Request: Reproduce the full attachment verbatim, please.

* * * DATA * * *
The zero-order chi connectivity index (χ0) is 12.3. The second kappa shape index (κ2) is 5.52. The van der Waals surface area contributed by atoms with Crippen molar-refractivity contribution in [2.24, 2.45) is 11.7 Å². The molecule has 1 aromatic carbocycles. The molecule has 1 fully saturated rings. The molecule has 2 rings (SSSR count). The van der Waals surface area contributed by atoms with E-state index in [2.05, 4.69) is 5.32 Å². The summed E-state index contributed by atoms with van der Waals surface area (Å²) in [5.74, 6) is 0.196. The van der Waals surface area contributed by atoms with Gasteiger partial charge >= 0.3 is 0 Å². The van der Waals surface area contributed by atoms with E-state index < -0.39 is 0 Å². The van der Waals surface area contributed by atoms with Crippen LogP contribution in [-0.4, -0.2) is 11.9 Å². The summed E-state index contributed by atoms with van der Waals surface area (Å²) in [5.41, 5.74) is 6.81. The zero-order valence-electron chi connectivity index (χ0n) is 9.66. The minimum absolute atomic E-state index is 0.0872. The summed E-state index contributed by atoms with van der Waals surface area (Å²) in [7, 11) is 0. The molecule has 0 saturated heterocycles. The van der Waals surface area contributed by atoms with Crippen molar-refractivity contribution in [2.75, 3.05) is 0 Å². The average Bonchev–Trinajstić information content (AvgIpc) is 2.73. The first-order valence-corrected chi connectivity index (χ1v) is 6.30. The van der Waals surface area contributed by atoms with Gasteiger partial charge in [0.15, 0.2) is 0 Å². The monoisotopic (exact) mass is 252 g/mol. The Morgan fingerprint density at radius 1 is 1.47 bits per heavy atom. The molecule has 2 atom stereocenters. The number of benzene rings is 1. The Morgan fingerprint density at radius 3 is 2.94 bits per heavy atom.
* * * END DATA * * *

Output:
The zero-order chi connectivity index (χ0) is 12.3. The second kappa shape index (κ2) is 5.52. The van der Waals surface area contributed by atoms with Crippen molar-refractivity contribution in [2.24, 2.45) is 11.7 Å². The molecule has 1 aromatic carbocycles. The molecule has 1 fully saturated rings. The molecule has 2 rings (SSSR count). The van der Waals surface area contributed by atoms with E-state index in [2.05, 4.69) is 5.32 Å². The summed E-state index contributed by atoms with van der Waals surface area (Å²) in [5.74, 6) is 0.196. The van der Waals surface area contributed by atoms with Gasteiger partial charge >= 0.3 is 0 Å². The van der Waals surface area contributed by atoms with E-state index < -0.39 is 0 Å². The van der Waals surface area contributed by atoms with Crippen LogP contribution in [-0.4, -0.2) is 11.9 Å². The summed E-state index contributed by atoms with van der Waals surface area (Å²) in [5.41, 5.74) is 6.81. The zero-order valence-electron chi connectivity index (χ0n) is 9.66. The minimum absolute atomic E-state index is 0.0872. The summed E-state index contributed by atoms with van der Waals surface area (Å²) in [7, 11) is 0. The molecule has 0 saturated heterocycles. The van der Waals surface area contributed by atoms with Crippen molar-refractivity contribution in [2.75, 3.05) is 0 Å². The average Bonchev–Trinajstić information content (AvgIpc) is 2.73. The first-order valence-corrected chi connectivity index (χ1v) is 6.30. The van der Waals surface area contributed by atoms with Gasteiger partial charge in [0.15, 0.2) is 0 Å². The monoisotopic (exact) mass is 252 g/mol. The Morgan fingerprint density at radius 1 is 1.47 bits per heavy atom. The molecule has 2 atom stereocenters. The number of benzene rings is 1. The Morgan fingerprint density at radius 3 is 2.94 bits per heavy atom.